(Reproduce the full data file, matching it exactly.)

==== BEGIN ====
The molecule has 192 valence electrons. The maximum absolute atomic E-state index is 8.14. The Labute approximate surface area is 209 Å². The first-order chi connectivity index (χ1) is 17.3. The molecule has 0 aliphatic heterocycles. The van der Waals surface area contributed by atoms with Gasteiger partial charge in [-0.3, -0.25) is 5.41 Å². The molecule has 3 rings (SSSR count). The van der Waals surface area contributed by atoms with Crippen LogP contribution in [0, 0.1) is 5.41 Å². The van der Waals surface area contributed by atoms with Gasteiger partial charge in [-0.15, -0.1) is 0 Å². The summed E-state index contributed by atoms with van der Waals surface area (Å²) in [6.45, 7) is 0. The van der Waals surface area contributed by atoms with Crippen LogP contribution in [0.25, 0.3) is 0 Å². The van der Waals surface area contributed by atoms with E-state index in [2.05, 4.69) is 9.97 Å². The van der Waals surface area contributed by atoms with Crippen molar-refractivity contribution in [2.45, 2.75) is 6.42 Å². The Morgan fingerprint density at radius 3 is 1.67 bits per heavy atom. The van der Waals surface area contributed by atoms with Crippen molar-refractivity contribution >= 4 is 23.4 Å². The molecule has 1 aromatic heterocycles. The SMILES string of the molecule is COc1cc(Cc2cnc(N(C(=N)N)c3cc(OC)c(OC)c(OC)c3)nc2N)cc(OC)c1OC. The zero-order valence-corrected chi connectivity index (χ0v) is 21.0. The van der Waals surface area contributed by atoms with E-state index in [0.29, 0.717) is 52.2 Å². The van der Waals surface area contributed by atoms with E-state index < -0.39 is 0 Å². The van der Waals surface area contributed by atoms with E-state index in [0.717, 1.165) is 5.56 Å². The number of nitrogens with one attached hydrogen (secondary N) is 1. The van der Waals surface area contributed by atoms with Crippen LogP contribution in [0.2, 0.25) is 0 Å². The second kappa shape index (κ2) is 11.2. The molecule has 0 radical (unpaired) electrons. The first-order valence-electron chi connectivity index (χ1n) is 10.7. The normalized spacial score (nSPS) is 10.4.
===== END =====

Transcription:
The molecule has 192 valence electrons. The maximum absolute atomic E-state index is 8.14. The Labute approximate surface area is 209 Å². The first-order chi connectivity index (χ1) is 17.3. The molecule has 0 aliphatic heterocycles. The van der Waals surface area contributed by atoms with Gasteiger partial charge in [-0.3, -0.25) is 5.41 Å². The molecule has 3 rings (SSSR count). The van der Waals surface area contributed by atoms with Crippen LogP contribution in [0, 0.1) is 5.41 Å². The van der Waals surface area contributed by atoms with Gasteiger partial charge in [-0.15, -0.1) is 0 Å². The summed E-state index contributed by atoms with van der Waals surface area (Å²) in [6.45, 7) is 0. The van der Waals surface area contributed by atoms with Crippen LogP contribution in [0.25, 0.3) is 0 Å². The van der Waals surface area contributed by atoms with E-state index in [2.05, 4.69) is 9.97 Å². The van der Waals surface area contributed by atoms with Crippen molar-refractivity contribution in [2.45, 2.75) is 6.42 Å². The Morgan fingerprint density at radius 3 is 1.67 bits per heavy atom. The van der Waals surface area contributed by atoms with Crippen molar-refractivity contribution >= 4 is 23.4 Å². The molecule has 1 aromatic heterocycles. The SMILES string of the molecule is COc1cc(Cc2cnc(N(C(=N)N)c3cc(OC)c(OC)c(OC)c3)nc2N)cc(OC)c1OC. The zero-order valence-corrected chi connectivity index (χ0v) is 21.0. The van der Waals surface area contributed by atoms with E-state index in [0.29, 0.717) is 52.2 Å². The van der Waals surface area contributed by atoms with E-state index < -0.39 is 0 Å². The van der Waals surface area contributed by atoms with E-state index in [0.717, 1.165) is 5.56 Å². The number of nitrogens with one attached hydrogen (secondary N) is 1. The van der Waals surface area contributed by atoms with Crippen LogP contribution in [0.2, 0.25) is 0 Å². The second kappa shape index (κ2) is 11.2. The molecule has 0 radical (unpaired) electrons. The first-order valence-electron chi connectivity index (χ1n) is 10.7. The normalized spacial score (nSPS) is 10.4.